One cup (154 grams) of watermelon has many other nutrients as well, including these vitamins and minerals:
- Vitamin C: 21% of the Reference Daily Intake (RDI)
- Vitamin A: 18% of the RDI
- Potassium: 5% of the RDI
- Magnesium: 4% of the RDI
- Vitamins B1, B5, and B6: 3% of the RDI
Watermelon is also high in carotenoids, including beta-carotene and lycopene. Plus, it has citrulline, an important amino acid.
Here’s an overview of watermelon’s most important antioxidants:
Vitamin C is an antioxidant that helps prevent cell damage from free radicals.
Carotenoids are a class of plant compounds that includes alpha-carotene and beta-carotene, which your body converts to vitamin A.
Lycopene is a type of carotenoid that doesn’t change into vitamin A. This potent antioxidant gives a red color to plant foods such as tomatoes and watermelon and is linked to many health benefits.
Cucurbitacin E is a plant compound with antioxidant and anti-inflammatory effects. Bitter melon, a relative of watermelon, contains even more cucurbitacin E.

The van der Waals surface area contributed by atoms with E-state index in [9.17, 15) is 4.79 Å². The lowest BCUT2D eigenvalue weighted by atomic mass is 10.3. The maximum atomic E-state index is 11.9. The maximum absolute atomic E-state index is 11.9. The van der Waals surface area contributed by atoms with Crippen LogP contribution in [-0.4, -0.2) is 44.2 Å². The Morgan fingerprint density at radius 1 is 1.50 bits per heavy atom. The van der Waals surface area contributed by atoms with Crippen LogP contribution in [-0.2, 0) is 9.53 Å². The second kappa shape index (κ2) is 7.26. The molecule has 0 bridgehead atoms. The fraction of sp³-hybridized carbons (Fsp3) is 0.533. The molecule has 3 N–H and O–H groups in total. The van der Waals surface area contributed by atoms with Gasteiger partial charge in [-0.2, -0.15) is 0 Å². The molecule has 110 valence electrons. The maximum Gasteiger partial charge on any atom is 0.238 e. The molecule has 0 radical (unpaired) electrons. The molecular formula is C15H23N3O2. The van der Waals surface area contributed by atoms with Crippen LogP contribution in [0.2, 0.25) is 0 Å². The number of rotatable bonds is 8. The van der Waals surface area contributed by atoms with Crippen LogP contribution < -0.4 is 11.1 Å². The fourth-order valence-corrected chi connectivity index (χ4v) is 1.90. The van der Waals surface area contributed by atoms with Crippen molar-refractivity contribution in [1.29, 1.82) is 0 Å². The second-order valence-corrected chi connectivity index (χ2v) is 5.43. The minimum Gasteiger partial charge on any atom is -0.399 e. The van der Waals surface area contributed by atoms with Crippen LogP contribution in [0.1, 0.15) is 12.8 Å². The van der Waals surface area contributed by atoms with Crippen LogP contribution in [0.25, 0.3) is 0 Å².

11. Health Benefits of Watermelon
The watermelon is mighty in its size and shape, but also in its potential health benefits. Research has found watermelon is a functional food because its flesh, seeds, sprouts, and leaves are full of compounds that may offer protective properties to those who eat them.
Some of the top health benefits of watermelon include:
Drinking water is an important way to keep your body hydrated.
What’s more, high water content is one of the reasons why fruits and vegetables help you feel full.
The combination of water and fiber means you’re eating a good volume of food without a lot of calories.
2. It may help you lose weight.
Watermelon is rich in water and fiber, which help fill you up when you eat it. These nutrients can reduce appetite and potentially prevent overeating that would otherwise contribute to unwanted weight gain.
In one study among 33 overweight or obese adults, researchers found that eating two cups of watermelon daily for four weeks led to a significant reduction in body weight, body mass index, and waist-to-hip ratio.
This was compared to the effects of another group who consumed isocaloric, (meaning, the same number of calories as the watermelon) low-fat cookies daily for four weeks instead — which led to an increase in body fat.
3. It may protect against heart disease.
Watermelon is high in compounds that may reduce inflammation, offer antioxidant effects, and help improve lipid profiles. It contains the amino acid L-citrulline, which is the precursor of L-arginine, another essential amino acid used for protein synthesis.
Additionally, eating watermelon has been observed to help increase the synthesis of nitric oxide, a colorless gas that dilates your blood vessels and helps prevent blockages.
Watermelon for Heart Health